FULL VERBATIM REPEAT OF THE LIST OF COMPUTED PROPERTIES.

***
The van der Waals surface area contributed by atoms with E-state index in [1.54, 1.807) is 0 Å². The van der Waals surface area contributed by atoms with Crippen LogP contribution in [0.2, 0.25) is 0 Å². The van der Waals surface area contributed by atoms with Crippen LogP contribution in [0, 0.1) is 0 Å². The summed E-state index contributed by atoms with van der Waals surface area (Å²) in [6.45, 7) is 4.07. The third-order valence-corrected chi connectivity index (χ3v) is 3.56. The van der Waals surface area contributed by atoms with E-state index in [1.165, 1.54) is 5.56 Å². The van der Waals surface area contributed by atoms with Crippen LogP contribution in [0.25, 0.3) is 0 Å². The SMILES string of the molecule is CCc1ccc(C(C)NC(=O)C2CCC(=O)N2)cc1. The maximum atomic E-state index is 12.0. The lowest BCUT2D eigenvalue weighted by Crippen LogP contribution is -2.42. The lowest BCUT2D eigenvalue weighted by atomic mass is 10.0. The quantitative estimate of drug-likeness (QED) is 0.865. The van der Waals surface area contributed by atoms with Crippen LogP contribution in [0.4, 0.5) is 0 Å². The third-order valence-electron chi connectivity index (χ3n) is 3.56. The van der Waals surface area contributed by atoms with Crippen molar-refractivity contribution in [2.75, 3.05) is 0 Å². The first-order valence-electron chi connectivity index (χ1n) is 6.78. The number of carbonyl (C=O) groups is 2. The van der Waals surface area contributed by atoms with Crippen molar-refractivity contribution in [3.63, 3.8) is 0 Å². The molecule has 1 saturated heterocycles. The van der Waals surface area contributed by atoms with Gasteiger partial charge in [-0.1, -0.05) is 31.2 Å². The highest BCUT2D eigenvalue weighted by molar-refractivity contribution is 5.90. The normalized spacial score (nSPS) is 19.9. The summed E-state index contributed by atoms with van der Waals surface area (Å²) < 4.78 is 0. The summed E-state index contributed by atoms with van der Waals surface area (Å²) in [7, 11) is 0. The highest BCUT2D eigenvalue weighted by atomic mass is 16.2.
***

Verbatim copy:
The van der Waals surface area contributed by atoms with E-state index in [1.54, 1.807) is 0 Å². The van der Waals surface area contributed by atoms with Crippen LogP contribution in [0.2, 0.25) is 0 Å². The van der Waals surface area contributed by atoms with Crippen LogP contribution in [0, 0.1) is 0 Å². The summed E-state index contributed by atoms with van der Waals surface area (Å²) in [6.45, 7) is 4.07. The third-order valence-corrected chi connectivity index (χ3v) is 3.56. The van der Waals surface area contributed by atoms with E-state index in [1.165, 1.54) is 5.56 Å². The van der Waals surface area contributed by atoms with Crippen LogP contribution in [0.25, 0.3) is 0 Å². The SMILES string of the molecule is CCc1ccc(C(C)NC(=O)C2CCC(=O)N2)cc1. The maximum atomic E-state index is 12.0. The lowest BCUT2D eigenvalue weighted by Crippen LogP contribution is -2.42. The lowest BCUT2D eigenvalue weighted by atomic mass is 10.0. The quantitative estimate of drug-likeness (QED) is 0.865. The van der Waals surface area contributed by atoms with Crippen LogP contribution in [0.4, 0.5) is 0 Å². The third-order valence-electron chi connectivity index (χ3n) is 3.56. The van der Waals surface area contributed by atoms with Crippen molar-refractivity contribution in [2.75, 3.05) is 0 Å². The first-order valence-electron chi connectivity index (χ1n) is 6.78. The number of carbonyl (C=O) groups is 2. The van der Waals surface area contributed by atoms with Crippen molar-refractivity contribution in [3.63, 3.8) is 0 Å². The molecule has 1 saturated heterocycles. The van der Waals surface area contributed by atoms with Gasteiger partial charge in [-0.1, -0.05) is 31.2 Å². The highest BCUT2D eigenvalue weighted by molar-refractivity contribution is 5.90. The normalized spacial score (nSPS) is 19.9. The summed E-state index contributed by atoms with van der Waals surface area (Å²) < 4.78 is 0. The summed E-state index contributed by atoms with van der Waals surface area (Å²) in [7, 11) is 0. The highest BCUT2D eigenvalue weighted by atomic mass is 16.2.